What's the future of memory look like? NAND flash? Hybrid memory cubes? The memory makers over at Micron have their hands in both of those technologies, but they're also banking on a third form hitting the streets before too long, bearing a striking resemblance to the DDR3 we all know and love. This weekend, the company announced that "its first fully functional DDR4 DRAM module" is up and running and should make it to market in 2013.
DDR4 has higher clock speeds and data transfer rates than DDR3 while simultaneously using less voltage than its predecessor, although the final standard for the DDR4 format isn't expected to be formalized until later this year. Micron wants to have its foot in the DDR4 door the second it opens; the 4GB DRAM modules being developed currently are based off Micron's 30nm manufacturing technology and were designed in conjunction with Nanya, another memory company. Select Micron customers already have the DDR4 module in hand for testing and feedback.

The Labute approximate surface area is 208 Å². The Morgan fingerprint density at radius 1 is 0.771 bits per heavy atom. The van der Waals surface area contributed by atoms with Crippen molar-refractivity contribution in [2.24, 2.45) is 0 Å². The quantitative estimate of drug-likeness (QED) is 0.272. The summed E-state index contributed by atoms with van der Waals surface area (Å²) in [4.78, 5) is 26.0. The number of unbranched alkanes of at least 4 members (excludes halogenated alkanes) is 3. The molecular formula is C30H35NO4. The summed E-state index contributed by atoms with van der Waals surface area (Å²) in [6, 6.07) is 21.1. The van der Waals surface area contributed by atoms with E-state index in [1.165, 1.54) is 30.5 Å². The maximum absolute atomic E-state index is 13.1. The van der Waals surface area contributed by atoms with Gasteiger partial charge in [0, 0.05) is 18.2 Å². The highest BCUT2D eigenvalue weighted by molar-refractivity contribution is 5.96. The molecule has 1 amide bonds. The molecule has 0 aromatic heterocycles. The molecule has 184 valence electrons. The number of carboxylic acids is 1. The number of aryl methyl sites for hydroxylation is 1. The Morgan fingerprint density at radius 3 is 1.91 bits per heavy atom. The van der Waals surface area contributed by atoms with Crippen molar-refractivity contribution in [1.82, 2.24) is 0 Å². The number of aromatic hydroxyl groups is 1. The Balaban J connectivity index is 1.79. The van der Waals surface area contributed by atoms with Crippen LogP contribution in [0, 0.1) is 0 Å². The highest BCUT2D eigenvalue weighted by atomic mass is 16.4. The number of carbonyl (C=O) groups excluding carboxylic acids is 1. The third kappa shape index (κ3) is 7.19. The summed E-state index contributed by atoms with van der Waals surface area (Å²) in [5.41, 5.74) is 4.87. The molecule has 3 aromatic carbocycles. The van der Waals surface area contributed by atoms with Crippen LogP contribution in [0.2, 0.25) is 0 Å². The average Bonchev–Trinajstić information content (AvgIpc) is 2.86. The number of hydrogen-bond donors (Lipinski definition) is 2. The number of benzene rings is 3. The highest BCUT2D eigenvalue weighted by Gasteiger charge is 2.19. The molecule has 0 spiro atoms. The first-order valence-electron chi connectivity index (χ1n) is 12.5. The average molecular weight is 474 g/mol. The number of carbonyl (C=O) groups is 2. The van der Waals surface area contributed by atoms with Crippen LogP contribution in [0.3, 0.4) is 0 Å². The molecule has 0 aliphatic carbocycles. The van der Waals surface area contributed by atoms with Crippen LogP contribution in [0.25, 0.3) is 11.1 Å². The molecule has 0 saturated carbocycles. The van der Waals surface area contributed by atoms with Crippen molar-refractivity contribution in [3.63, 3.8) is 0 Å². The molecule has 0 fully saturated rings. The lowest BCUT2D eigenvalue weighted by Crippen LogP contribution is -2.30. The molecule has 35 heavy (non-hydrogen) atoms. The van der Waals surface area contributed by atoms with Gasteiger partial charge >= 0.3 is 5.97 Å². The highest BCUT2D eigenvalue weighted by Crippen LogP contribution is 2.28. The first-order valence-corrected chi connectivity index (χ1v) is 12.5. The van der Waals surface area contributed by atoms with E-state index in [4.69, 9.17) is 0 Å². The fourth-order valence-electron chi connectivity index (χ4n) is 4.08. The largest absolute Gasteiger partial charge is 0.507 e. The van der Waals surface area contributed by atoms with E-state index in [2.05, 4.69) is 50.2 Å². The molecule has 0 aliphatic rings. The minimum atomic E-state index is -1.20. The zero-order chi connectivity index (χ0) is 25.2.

Micron plans on rolling out DDR4 RDIMMs, LRDIMMs, 3DS, SODIMMs and UDIMMs -- is that enough acronyms for you? -- with initial buyers coming from the enterprise and server markets, then trickling down into consumer and mobile technology. Micron hopes to kick the 4GB DDR4 modules into full-on production in the fourth quarter of 2012.